Integrating Air Cargo into Multimodal Transportation Networks: Vision and Practical Relevance of Quattro-modal Freight Hubs



Integrating Air Cargo into Multimodal Transportation Networks: Vision and Practical Relevance of Quattro-modal Freight Hubs

Authors

DR. MATTHIAS PRANDTSTETTER, AIT Austrian Institute of Technology GmbH

Description

This paper investigates the potential of quattro-modal hubs for freight traffic, which are nodes where four modes of transport (road, rail, waterway and air) are either locally bundled or at least technologically and
organizationally integrated.

Abstract

Sarah Pfoser, Oliver Schauer, Lisa-Maria Putz,
University of Applied Sciences Upper Austria
LOGISTIKUM Steyr

Georg Hauger, Monika Wanjek, Claudia Berkowitsch
Vienna University of Technology

Reinhold Schodl, Sandra Eitler
University of Applied Sciences bfi Vienna

Matthias Prandtstetter, Karin Markvica
AIT Austrian Institute of Technology

Mobility Department - Dynamic Transportation Systems

Recent works suggest intermodal freight transport to have a promising potential of reducing negative effects caused by the transport sector. To tap the full potential an eco-friendly multimodal supply chain is required, where the relevant part of the distance is covered by environmentally friendly modes of transport such as rail or inland waterways. Since the transport sector causes substantial emissions, intermodal transport is also being promoted by policymakers and subject to strategy papers on transport policy. The intermodal integration of different modes of transport (MOTs) at one hub is currently usually limited to road, rail, waterways (inland navigation and deep sea) and - depending on the understanding of MOT - also pipelines, which is usually referred to as bi- and tri-modal hubs. This concept is already widely discussed in literature and very common in practice.

In contrast, air freight transport is only regarded in an isolated manner and there is only very limited scientific and empirical evidence for the local, hub-related integration of air cargo into multimodal transport chains. Nevertheless, the local bundling of four modes of transport might entail specific advantages due to the additional mode option. Furthermore, when building up failsafe (synchromodal) transportation networks the effortless transhipment from one MOT to another one is crucial. The improved choice might lead to more sustainable transport decisions. For this reason, the aim of this paper is to examine the potential and practical relevance of quattro-modal hubs in freight traffic. In the following, we define quattro-modal hubs as logistics pivots where four modes of transport (road, rail, waterway and air) are either locally bundled or at least technologically and organizationally integrated. This implies that the concept of quattro-modality is not limited to a specific site where all four modes meet (e.g. an airport). It can also refer to a region or a district where all four modes are available and integrated in an intelligent way. Technological integration means that there is the possibility to overcome physical interfaces, e.g. through cargo-handling technology and appropriate IT systems. Organisational integration means cooperation in terms of transport organisation, e.g. exchange of information and cooperation in processing.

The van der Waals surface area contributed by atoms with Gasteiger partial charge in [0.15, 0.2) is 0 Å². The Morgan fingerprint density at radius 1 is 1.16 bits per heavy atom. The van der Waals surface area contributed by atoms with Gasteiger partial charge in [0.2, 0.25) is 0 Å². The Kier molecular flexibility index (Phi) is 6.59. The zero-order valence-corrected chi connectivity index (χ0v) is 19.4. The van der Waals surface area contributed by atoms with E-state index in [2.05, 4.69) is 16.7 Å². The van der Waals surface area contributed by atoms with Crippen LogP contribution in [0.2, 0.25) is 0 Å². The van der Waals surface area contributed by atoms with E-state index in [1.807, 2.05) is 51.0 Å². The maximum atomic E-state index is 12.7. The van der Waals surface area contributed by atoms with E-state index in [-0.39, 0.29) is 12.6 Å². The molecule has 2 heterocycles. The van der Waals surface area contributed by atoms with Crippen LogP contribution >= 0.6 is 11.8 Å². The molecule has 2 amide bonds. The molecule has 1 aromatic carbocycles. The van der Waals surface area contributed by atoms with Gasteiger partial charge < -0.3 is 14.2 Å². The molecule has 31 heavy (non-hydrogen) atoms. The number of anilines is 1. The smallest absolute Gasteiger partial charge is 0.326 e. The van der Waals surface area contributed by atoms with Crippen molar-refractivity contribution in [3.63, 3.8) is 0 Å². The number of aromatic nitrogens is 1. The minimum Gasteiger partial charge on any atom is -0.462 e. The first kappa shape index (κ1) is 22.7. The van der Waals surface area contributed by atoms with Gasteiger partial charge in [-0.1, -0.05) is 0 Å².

The theoretical analysis (desk research, interviews with experts) suggests that there is a potential for quattro-modal hubs in freight traffic, the vision is however in an early stage of development and there might be difficulties due to its implementation. Further there is a need for a feasibility analysis on a regional scale to assess the practical relevance of quattro-modal hubs in freight traffic. This currently takes place in the ongoing Austrian exploration-study Q4, which is financed by the Austrian Ministry for Transport, Innovation and Technology (BMVIT).

Publisher

Association for European Transport